Phyllis’s Story

by Dianne White on March 16, 2011

Post image for Phyllis’s Story

If you weren’t a writer, what would you like to be?

If I weren’t a writer, I might be a farmer, or a naturalist, or a singer (if I could carry a tune).  Maybe an explorer, or a dancer (if I didn’t trip over my own feet).  So many possibilities!  What I love about being a writer is that when I’m writing I can be all of those things for a time—a sailor who’s never seasick, a polar explorer, a lighthouse keeper.  I get to enter into these imagined lives and live them while I’m writing about them.  What could be better than that?

Have you ever thrown a manuscript away?

I throw lots of things away, or else I file them under “practice.”  All writing is practice, all writing makes us better writers, just as practice allows a basketball player to sink those three-pointers or a musician to hit all the right notes. Sometimes a story that I end up discarding will give me a word or a phrase that leads me to other stories, sometimes I let the whole thing go.  That’s not even counting the writing I do just for me, without any end goal of a finished story or book.  That’s just playing, and it makes me so happy when I can do it.

What’s the hardest part of writing a book?

For me the hardest part is finding the heart of a story.  Something might draw me in, make me want to write about an event, or a character, or a place, but unless I can find some emotional connection, some reason why this person or place or happening matters to me, then I can’t really make it matter to a reader. If something matters to me, my job is to make it matter to readers, too.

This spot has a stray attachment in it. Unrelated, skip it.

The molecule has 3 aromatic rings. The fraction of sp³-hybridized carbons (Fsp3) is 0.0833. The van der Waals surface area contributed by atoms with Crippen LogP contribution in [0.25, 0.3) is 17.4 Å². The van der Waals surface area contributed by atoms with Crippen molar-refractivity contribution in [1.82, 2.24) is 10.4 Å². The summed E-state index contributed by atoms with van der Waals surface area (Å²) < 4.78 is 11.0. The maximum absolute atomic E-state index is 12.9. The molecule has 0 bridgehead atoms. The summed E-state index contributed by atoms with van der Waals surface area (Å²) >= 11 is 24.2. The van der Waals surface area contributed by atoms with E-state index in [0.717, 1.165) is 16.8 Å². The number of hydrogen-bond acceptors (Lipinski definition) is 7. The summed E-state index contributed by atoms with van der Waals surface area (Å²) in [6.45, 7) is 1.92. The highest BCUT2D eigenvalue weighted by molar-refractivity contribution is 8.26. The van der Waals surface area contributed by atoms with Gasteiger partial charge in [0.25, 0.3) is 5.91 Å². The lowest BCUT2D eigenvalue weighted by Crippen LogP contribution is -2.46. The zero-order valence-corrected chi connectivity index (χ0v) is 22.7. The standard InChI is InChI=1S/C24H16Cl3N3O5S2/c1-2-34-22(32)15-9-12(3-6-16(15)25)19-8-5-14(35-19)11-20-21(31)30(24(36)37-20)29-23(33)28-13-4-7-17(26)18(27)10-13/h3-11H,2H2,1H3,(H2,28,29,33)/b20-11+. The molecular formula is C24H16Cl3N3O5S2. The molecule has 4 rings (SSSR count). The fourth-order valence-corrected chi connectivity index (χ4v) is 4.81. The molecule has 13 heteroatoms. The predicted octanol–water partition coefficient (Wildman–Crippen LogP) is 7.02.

Quick picks:

Soup or salad: I love both—soup in the winter, salad (especially from my garden) in the summer.  After a snowy winter, what could be more beautiful and tasty than the first spinach, lettuce, or peas coming up in the garden?

Revision: I love revision because the hard work of finding the story is done, and now I get to figure out how to tell it better.  And I hate revision when the story refuses to do what I want it to do.

Early bird writer: I’m definitely early bird.  I’m often up and writing at 5 or 6 a.m., and by ten o’clock most nights I’m sound asleep in bed.

Longhand or computer: Sometimes I use one, sometimes the other.  A lot depends on where I am and what I’m writing.  I mostly use computer these days, but I’ve written drafts with crayons and on the back of church programs—whatever is handy when the story strikes.

Download a copy of Phyllis’s story HERE.

Read “Your Friend, Phyllis (A Letter to Readers)” HERE.

For more about Phyllis, visit her website HERE.

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